By Deji Elumoye
President of the Senate, Dr. Ahmad Lawan, and Speaker of the House of Representatives, Hon. Femi Gbajabiamila, have pledged to break the jinx militating against the speedy passage of the Petroleum Industry Bill (PIB), by ensuring the passage of the reform legislation by the ninth National Assembly.
Gbajabiamila, however, said the National Assembly will not sacrifice thoroughness for speed in the consideration of the much-awaited oil reform bill.
Lawan has also announced that the letter transmitting the bill to the National Assembly will be read at plenary on Tuesday (today).
Gbajabiamila, who spoke at a meeting held yesterday evening between the leadership of the National Assembly and the Minister of State for Petroleum Resources, Mr. Timipre Sylvia, on the new bill, said much as the National Assembly will want to speedily pass the bill it will not overlook the specifics of the bill.
“This Ninth Assembly will pass the PIB speedily; however, with a caveat because we won’t sacrifice thoroughness at the altar of speed. Speed because we need it but it will be in the best interest of the nation,” Gbajabiamila said.
The speaker disclosed that the Green Chamber has put together an ad-hoc committee made up of legislators well versed in upstream, downstream, and local content to critically look into the provisions of the bill and advise the House, accordingly.
He said: “We want to pass the PIB as quickly as possible because the economic life of this nation depends on this. We are talking about the most important piece of legislation in the life of this administration. Because oil is the most popular, and obviously oil represents the life wire of our state. That represents the importance of this bill.”
The speaker stressed that between now and December, this year the National Assembly will be considering the PIB as well as the 2021 Appropriation Bill.
“It is going to be a busy three months for us; we are going to look at the PIB and 2021 budget. But it is going to be worthwhile,” he stated.
Earlier in his opening remarks, Lawan said the meeting was called to discuss the essence and focus of the PIB that has been sent to the National Assembly.
He explained that the bill is now in the National Assembly even though it is not before the National Assembly, adding that “by tomorrow when the letter of transmission is read on the floor of the Senate and House of Representatives, we will know what is in the bill.”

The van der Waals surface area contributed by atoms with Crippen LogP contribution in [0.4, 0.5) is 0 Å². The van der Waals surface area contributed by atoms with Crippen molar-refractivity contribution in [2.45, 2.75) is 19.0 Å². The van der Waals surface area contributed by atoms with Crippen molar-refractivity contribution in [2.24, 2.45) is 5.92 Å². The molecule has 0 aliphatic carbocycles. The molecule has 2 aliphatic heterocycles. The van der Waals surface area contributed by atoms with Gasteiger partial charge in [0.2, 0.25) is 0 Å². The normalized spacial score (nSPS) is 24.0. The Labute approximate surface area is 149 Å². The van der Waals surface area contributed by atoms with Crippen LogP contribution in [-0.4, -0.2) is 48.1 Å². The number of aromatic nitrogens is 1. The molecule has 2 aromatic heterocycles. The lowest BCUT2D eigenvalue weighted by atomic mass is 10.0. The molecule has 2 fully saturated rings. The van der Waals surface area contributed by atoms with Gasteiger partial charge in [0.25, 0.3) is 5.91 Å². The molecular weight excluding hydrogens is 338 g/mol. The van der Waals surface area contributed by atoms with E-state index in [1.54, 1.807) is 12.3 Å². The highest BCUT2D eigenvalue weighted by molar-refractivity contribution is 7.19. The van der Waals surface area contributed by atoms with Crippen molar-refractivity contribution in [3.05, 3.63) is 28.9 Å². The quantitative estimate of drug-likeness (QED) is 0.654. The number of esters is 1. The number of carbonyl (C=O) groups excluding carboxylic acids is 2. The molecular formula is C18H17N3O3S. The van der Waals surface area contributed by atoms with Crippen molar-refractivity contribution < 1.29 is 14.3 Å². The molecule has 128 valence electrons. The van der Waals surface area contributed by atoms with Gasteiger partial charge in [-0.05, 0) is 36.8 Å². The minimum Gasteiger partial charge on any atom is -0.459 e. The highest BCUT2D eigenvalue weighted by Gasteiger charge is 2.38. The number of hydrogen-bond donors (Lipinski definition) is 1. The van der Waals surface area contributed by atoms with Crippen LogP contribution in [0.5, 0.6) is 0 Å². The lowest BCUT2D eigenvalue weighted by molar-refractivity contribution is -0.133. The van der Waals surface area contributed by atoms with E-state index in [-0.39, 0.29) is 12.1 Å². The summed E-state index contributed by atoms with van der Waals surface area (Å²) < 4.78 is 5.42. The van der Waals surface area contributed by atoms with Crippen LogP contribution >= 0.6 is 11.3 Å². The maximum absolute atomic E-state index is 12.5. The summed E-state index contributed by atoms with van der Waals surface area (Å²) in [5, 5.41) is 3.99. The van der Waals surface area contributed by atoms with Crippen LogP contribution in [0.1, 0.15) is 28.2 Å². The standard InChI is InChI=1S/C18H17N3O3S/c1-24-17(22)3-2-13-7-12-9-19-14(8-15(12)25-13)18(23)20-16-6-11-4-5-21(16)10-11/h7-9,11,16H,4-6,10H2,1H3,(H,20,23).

Lawan said: “The essence of this meeting is for us to understand what is in the bill. That is the essence and purpose of the meeting. This is just for us to interact with you on the content of the bill so that we have some first-hand information, understanding, and idea of what is in there and of course, from there the interaction will continue maybe at another level with our committees for the processing of the bill by the National Assembly leading to its eventual passage by the grace of God.
“The PIB is said to be jinxed. Actually, for a long time, roughly from 2007 to 2019, it was either the bill was sponsored by the executive and not passed by the legislature, as was the case in 2007 and 2011 in the 6th and 7th Assembly.
“The 9th Assembly wants to see a situation where we work with you to process the bill and to have a very clear understanding of every available clause of the bill so that we at the end of the day will break that jinx together with you and make history and provide the oil industry a legislation that will make it more effective and efficient at the end of the day.”
The Senate president assured the public that the PIB would be passed as quickly as possible because the economic lifeline of the nation depends to a large extent on how the legislation would guide and regulate the industry.”
Sylva, described the PIB as one of the most important pieces of legislation that this country needs now.
He recalled that several drafts were submitted for the last 20 years, adding that it is still being discussed because it is at the core of various sectors of the economy.
He said: “Here we are, the 20th year but for me, it’s a good signal. One of the things investors want to look at is the predictability of the legal framework. We must convince them that laws don’t change very easily.”
He said going by OPEC projections, the world dependence on oil would have reduced by 20 per cent by 2060 saying Nigeria’s focus should be to take advantage of its resources while it matters, and that with PIB, the country could be made an attractive investment destination.